Frederick's troubles in the north were growing, however. He was unable to thwart the resistance by northern Italian city-states and the princes of Germany to imperial rule. Also, Pope Gregory IX, fearful of eventual encirclement by an earthly empire, excommunicated Frederick in 1239. Frederick countered by invading the Papal States in 1240, threatening to take Rome, itself. He did not carry out his threat, however; he settled for taking 100 clerics prisoner, thereby reinforcing his reputation not only as an oppressor of the Church, but perhaps as the Anti-Christ, himself. 

In 1245 the Pope declared the Emperor to be deposed and Frederick retired to Sicily. At the time of his death in 1250 Frederick was still in a strong position, but within 25 years, his heirs had fallen victim to the same struggle with the Papacy that had taken up his own life. The last Hohenstaufen pretender, Conradin, was executed in Naples by the Angevin rulers who had replaced Frederick.




N° 1


Constance Hauteville,  mother of Frederick II      


*1154 - † 28.11.1198


Empress Constance hands over her new-born infant Roger Constantine,

the future Frederick II, to the wife of Conrad of Urslingen.

Coloured drawing in the Liber ad Honorem Augusti of Petrus de Ebulo. (Bern, Bürgerbibliothek, Cod. 120, fol. 44).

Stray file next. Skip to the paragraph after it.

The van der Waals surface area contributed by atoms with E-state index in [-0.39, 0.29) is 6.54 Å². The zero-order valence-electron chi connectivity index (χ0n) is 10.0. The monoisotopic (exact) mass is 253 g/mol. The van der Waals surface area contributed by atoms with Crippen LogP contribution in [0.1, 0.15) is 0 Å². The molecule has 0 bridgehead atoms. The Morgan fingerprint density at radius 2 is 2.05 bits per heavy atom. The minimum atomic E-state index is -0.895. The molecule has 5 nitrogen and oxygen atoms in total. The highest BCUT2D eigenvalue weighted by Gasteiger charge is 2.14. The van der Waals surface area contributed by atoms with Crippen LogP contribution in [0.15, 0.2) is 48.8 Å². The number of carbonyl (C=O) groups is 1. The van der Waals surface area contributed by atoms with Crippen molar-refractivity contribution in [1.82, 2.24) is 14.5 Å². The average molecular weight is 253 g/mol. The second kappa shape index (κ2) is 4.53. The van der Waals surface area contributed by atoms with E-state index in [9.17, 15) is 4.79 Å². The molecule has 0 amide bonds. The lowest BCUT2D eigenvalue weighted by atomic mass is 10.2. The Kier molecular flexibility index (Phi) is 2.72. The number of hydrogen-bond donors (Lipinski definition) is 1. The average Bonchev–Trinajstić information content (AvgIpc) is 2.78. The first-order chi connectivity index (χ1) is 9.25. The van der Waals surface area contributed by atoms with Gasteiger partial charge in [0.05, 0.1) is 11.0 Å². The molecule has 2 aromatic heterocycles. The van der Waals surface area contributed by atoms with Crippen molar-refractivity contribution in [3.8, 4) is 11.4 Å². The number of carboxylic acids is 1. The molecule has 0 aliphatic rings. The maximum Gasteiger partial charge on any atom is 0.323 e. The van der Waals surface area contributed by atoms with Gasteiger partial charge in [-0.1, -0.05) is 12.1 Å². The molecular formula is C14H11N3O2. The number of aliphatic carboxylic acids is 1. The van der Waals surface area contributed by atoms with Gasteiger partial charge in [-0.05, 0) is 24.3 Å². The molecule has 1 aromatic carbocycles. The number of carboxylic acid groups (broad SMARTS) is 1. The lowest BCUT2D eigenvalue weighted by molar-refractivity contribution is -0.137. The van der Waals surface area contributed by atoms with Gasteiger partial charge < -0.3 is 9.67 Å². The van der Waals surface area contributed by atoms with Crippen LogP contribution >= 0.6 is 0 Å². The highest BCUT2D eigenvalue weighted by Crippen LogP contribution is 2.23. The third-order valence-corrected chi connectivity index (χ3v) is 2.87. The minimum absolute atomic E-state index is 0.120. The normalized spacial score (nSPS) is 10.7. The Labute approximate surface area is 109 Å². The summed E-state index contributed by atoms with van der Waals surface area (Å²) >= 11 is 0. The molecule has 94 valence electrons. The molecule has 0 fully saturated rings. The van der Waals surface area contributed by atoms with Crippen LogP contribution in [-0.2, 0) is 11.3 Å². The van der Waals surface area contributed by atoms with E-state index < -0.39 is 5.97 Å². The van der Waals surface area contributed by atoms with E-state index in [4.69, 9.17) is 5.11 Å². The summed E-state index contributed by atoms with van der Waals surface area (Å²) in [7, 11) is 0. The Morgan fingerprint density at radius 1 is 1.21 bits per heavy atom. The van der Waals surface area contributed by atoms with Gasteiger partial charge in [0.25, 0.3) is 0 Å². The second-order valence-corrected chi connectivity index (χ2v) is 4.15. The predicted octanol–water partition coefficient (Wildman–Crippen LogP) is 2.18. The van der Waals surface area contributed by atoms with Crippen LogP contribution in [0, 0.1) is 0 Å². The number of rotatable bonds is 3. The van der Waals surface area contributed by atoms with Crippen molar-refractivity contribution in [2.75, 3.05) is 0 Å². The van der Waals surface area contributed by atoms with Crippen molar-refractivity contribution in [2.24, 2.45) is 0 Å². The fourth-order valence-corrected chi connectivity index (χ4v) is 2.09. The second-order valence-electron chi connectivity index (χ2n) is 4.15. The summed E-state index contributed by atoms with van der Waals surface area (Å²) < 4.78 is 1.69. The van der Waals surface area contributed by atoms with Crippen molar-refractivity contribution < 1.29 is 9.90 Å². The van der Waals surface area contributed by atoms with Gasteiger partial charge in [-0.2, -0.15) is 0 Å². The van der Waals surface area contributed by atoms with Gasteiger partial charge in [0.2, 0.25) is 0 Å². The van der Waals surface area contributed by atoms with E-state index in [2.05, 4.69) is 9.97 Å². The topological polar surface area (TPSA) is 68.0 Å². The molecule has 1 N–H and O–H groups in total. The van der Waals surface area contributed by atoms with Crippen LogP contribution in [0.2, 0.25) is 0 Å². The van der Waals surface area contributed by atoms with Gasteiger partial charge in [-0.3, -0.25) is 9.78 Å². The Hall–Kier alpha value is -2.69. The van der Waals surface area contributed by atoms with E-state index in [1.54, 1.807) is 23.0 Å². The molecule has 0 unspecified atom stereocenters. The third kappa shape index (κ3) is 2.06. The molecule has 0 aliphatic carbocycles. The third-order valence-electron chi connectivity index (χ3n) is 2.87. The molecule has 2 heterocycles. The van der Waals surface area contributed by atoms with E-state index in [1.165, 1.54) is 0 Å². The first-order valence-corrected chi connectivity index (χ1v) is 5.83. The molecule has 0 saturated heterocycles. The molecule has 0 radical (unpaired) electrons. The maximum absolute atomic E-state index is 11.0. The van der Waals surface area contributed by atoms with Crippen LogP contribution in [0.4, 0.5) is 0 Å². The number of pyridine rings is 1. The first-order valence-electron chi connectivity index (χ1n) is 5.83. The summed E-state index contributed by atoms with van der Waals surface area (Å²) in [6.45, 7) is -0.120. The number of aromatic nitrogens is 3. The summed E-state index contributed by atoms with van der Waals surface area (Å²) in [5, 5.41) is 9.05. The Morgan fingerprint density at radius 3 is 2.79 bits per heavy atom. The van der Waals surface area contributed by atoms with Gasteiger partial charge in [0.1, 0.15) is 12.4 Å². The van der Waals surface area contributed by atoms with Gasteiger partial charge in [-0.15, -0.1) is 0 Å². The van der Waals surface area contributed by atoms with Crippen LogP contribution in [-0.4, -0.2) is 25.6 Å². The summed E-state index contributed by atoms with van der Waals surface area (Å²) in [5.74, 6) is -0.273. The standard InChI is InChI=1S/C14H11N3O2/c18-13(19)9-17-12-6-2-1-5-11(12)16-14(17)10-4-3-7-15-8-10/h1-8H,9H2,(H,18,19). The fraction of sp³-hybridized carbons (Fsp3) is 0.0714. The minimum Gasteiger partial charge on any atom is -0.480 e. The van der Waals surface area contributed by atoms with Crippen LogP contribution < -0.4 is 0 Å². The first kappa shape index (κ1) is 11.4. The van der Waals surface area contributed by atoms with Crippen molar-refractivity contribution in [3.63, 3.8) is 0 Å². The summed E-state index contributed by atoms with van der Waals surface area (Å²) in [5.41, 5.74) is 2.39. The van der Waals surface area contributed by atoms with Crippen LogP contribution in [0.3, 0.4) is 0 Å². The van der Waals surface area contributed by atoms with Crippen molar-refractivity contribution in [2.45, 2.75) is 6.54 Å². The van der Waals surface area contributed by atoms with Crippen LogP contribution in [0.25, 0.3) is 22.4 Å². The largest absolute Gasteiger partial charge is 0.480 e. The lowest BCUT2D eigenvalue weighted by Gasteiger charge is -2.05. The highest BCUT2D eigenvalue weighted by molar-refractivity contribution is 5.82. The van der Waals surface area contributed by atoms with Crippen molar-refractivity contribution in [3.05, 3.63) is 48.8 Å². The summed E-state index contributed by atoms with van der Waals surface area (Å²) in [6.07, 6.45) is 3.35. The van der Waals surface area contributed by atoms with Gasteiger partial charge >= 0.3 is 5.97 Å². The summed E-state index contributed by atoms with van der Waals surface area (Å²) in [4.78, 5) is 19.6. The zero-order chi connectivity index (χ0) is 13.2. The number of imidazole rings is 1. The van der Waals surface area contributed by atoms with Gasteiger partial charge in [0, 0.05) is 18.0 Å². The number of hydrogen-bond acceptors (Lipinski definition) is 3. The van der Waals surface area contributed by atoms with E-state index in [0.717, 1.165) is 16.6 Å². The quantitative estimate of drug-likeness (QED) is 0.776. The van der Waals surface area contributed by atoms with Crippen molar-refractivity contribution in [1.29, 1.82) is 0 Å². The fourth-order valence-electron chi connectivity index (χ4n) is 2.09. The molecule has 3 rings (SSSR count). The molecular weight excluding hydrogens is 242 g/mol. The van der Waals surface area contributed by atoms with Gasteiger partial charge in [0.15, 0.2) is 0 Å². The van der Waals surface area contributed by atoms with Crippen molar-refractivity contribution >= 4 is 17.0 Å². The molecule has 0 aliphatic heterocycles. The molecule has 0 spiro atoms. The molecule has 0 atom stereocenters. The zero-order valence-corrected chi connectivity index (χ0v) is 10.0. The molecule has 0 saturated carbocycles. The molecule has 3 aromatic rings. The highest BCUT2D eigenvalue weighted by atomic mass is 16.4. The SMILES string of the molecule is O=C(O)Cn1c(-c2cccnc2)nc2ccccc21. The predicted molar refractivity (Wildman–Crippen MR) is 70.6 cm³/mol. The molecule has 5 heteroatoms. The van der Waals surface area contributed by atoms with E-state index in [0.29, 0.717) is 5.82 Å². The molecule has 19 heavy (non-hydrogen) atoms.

N° 1a




Madonna and Child, end of 12th century

Wil, (Canton St. Gallen, CH)  Sacristy of the Church of  St. Nicolas  [1]

Madonna and Child

Monastery of St. John, Müstair (Canton Graubünden (CH))


From the “Kapelle Unserer Lieben Frauen” in Wil. This chapel belonged to St. Gallen Abbey, of which Fredrick Barbarossa had become the Governor (Vogt) (making it an Imperial Governorate (Reichsvogtei)) in 1180.  After the fall of the Hohenstaufen the Governorate was pawned piecemeal to nearby nobles.


Perhaps this piece, which may represent Empress Constance and her little son, is a representation of the new Governor of St. Gallen Abbey after the death of Henry VI (†1197).


The statue has been thoroughly restored, the top of the head (on which there may have been a crown) being completed and an orb added to a new right hand. The square cross on her dress may be an emblem of her regency.


A similar Madonna is from the Monastery of St. John in Müstair (CH) This Madonna is said to date from about 1160 but the resemblance with the Madonna from Wil is enough to suppose that also Empress Constance and Frederick II are represented, the boy somewhat younger than his counterpart from Wil.


Imperial Crowns of Sicilian manufacture, end of 12th century.

The one on the left a ceremonial crown, the one on the right for daily use.